Once again, Kadivar is being funny. “What Neocons?” he asks, pretending like there’s never been any relationship between the inexperienced puppet-clown and the US neoconservatives and AIPAC. Below are parts of two articles (among many others) that make this clear. The photo above shows Pahlavi with neocon assets Sohrab Sobhani and Elena Benador. It goes with the first article. Please read carefully.
WASHINGTON MIGHT HAVE PICKED IRAN’S FUTURE KING AND PREMIER
IPS – June 2003
“The form of government would be a Constitutional Monarchy, with the Head of State being Reza Pahlavi, son of the former Shah, Mohammad Reza Pahlavi, who was deposed in the 1978-79 Islamic revolution, and Sohrab Sobhani as his Prime Minister”, Mr. Beeman wrote.
“The Bush Administration apparently has a handpicked American “plumber” ready to go in Iran, much like Ahmed Chalabi (the leader of the Defence Department-backed Iraqi National Congress) in Iraq. This is Sohrab “Rob” Sobhani, an Iranian-American associated with the neoconservatives in Washington. With Reza Pahlavi as Shah, the 40-ish Sobhani would presumably be prime minister or president”, he prognosticated.
As in his previous article published by the Beirut-based The Daily Star, (see IPS’s “America’s Case Against Iran Is Full Of Holes”), the scholar names Mr. Michael Ledeen, a tough-tongue historian and journalist as the “promoter” of the “Restore Monarchy” project.
“The promoter of the Administration policy is American Enterprise Institute Freedom Chair Holder Michael Ledeen, who has written and lectured obsessively about regime change in Iran. Ledeen was reported by The Washington Post to be one of four advisers in regular consultation with White House strategist, Karl Rove”, Mr. Beeman said, adding that Ledeen and Sobhani recently established the Coalition for Democracy in Iran (CDI) to promote this regime change.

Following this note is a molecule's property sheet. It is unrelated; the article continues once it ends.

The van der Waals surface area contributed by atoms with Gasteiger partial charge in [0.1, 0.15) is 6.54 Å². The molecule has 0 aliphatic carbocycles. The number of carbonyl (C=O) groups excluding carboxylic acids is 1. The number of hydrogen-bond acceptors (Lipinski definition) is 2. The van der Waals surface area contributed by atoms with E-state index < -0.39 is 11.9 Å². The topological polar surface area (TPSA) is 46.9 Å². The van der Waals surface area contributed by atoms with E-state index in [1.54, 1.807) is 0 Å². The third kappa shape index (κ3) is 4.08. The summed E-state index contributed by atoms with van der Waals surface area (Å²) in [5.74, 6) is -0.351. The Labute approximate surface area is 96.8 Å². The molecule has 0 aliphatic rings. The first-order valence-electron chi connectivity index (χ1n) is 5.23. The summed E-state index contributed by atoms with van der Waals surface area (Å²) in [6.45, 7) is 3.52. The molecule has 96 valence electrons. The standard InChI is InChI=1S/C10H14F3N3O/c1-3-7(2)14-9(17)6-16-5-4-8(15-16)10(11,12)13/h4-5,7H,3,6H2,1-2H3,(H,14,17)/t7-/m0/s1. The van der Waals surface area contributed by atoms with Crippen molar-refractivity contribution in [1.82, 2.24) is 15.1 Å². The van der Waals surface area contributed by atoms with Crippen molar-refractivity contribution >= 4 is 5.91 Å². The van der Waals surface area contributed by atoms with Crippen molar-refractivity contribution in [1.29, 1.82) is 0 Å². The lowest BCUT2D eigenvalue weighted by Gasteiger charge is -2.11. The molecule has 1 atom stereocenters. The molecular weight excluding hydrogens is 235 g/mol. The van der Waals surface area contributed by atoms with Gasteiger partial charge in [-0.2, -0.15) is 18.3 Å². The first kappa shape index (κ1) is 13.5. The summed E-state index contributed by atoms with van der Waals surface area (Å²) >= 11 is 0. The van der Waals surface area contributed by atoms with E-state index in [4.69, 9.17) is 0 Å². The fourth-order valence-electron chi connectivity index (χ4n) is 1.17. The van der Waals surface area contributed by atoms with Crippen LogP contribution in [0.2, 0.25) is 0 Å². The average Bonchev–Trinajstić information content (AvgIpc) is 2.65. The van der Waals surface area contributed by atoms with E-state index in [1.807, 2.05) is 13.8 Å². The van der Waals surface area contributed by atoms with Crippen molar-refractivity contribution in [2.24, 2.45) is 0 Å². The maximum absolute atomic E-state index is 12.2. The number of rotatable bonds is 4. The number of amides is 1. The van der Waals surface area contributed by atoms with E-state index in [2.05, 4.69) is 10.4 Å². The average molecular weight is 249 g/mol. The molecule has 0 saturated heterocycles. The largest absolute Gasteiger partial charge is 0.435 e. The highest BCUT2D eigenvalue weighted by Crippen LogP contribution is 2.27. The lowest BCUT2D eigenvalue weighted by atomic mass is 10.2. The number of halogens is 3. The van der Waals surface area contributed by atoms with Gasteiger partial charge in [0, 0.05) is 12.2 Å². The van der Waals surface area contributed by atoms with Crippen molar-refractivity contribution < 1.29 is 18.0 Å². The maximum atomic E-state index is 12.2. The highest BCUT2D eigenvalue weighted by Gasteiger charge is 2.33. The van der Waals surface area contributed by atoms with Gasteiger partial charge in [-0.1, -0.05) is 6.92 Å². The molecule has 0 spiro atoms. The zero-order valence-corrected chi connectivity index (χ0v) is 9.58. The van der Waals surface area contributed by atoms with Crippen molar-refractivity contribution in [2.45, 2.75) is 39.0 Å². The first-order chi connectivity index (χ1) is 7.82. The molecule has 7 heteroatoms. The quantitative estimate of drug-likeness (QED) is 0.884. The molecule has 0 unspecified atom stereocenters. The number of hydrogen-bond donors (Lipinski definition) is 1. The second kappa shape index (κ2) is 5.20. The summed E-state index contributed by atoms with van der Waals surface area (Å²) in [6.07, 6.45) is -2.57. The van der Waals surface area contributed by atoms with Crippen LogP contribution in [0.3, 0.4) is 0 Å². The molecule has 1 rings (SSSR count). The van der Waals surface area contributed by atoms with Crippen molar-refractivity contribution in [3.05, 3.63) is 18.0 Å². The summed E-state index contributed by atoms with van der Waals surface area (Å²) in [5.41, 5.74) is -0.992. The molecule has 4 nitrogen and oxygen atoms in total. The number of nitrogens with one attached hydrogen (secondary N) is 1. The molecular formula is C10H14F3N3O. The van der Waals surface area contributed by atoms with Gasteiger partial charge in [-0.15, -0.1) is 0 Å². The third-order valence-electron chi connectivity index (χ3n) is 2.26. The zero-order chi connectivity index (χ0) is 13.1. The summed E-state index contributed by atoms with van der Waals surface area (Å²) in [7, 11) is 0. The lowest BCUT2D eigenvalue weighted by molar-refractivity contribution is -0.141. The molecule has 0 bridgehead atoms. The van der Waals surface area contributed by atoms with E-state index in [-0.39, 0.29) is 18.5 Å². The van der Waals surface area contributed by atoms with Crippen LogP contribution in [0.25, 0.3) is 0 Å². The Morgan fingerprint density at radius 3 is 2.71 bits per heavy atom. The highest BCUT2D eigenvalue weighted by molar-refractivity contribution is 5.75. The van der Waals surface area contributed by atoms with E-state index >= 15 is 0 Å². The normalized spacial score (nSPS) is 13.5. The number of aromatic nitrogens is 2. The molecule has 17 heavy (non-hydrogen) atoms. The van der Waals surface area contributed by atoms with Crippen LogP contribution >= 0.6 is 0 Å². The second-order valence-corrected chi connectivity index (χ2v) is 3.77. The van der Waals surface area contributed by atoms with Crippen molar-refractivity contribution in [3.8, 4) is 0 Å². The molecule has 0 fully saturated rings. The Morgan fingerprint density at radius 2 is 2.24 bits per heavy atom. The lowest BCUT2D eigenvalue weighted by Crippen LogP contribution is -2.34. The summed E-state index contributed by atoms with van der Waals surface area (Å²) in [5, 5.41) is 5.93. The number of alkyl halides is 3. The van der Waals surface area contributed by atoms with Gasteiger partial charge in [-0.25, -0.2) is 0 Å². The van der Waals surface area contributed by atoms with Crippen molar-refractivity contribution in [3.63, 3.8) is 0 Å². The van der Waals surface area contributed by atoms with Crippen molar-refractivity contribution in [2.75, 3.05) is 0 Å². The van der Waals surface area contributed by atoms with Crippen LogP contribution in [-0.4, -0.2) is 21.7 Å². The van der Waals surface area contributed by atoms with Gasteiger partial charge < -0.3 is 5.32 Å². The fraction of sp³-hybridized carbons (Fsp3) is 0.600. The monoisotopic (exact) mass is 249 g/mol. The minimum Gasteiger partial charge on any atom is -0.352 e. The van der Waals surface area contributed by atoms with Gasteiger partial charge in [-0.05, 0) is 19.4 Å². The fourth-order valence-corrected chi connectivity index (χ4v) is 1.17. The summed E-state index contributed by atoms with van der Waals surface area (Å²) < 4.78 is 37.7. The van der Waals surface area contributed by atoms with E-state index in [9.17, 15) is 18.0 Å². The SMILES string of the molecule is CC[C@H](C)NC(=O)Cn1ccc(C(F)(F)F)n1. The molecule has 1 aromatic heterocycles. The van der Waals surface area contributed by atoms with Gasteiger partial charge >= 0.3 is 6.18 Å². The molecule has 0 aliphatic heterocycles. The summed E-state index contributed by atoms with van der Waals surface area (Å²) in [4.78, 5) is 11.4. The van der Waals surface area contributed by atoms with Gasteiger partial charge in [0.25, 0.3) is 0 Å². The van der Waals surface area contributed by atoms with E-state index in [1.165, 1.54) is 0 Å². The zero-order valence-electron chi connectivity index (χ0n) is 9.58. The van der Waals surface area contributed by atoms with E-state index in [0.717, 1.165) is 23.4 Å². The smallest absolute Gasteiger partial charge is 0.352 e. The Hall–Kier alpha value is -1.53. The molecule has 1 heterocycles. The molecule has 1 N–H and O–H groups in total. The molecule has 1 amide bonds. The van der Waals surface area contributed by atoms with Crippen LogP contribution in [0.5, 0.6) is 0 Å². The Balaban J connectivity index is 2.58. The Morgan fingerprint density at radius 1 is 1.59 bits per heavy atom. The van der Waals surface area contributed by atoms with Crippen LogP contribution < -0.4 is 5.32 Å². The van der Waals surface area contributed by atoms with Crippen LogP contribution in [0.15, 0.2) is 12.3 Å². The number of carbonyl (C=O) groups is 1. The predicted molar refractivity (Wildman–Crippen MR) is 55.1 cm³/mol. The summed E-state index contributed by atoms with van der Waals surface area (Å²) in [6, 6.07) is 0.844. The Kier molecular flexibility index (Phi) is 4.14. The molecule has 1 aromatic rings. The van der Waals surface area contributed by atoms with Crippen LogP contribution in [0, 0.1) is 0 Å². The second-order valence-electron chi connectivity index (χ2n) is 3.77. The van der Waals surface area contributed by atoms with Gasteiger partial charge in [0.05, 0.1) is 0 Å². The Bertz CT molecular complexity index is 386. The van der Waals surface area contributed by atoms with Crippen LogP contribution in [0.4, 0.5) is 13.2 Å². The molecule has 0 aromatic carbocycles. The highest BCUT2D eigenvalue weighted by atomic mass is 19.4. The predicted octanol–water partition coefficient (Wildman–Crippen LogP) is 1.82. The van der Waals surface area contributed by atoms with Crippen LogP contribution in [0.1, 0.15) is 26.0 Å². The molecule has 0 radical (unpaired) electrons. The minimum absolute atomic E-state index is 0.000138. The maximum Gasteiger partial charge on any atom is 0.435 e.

Reza Pahlavi had been living quietly in Maryland until 11 September, when he began to address the Iranian community via the internet and satellite television. This prompted the Iranian community to dub him the “Internet Prince.”
Rob Sobhani, who has known Reza Pahlavi since childhood, was actually born in Kansas. His doctorate, completed in 1987, dealt with Iranian-Israeli relations from 1948-88. He became a specialist in energy policy. He has had his finger in many pies in Washington, including consultation on the construction of an oil and gas pipeline across Afghanistan.
Well-connected politically, he ran twice for the US Senate from Maryland as a Republican. Although his heritage is Iranian, he is far from being an expert on Iranian society, politics or economics. His move to the Washington area put him in close contact with his old friend, Reza Pahlavi.
Sobhani’s interests in regime change are very clear and very consonant with American desires. They are largely commercial. Following his graduation from Georgetown, he became head of a Caspian Energy Consulting, a firm dealing with the transport and sale of Caspian oil.
On March 5, 2001 in an article written with Pennsylvania State business professor Fariborz Ghadar, he advocated a number of the policies that have since been carried out by the US, including containing the Taleban and Saddam Hoseyn. He also notes that supporting a secularisation of Iran would lead to easier transport of Caspian oil through Iranian territory.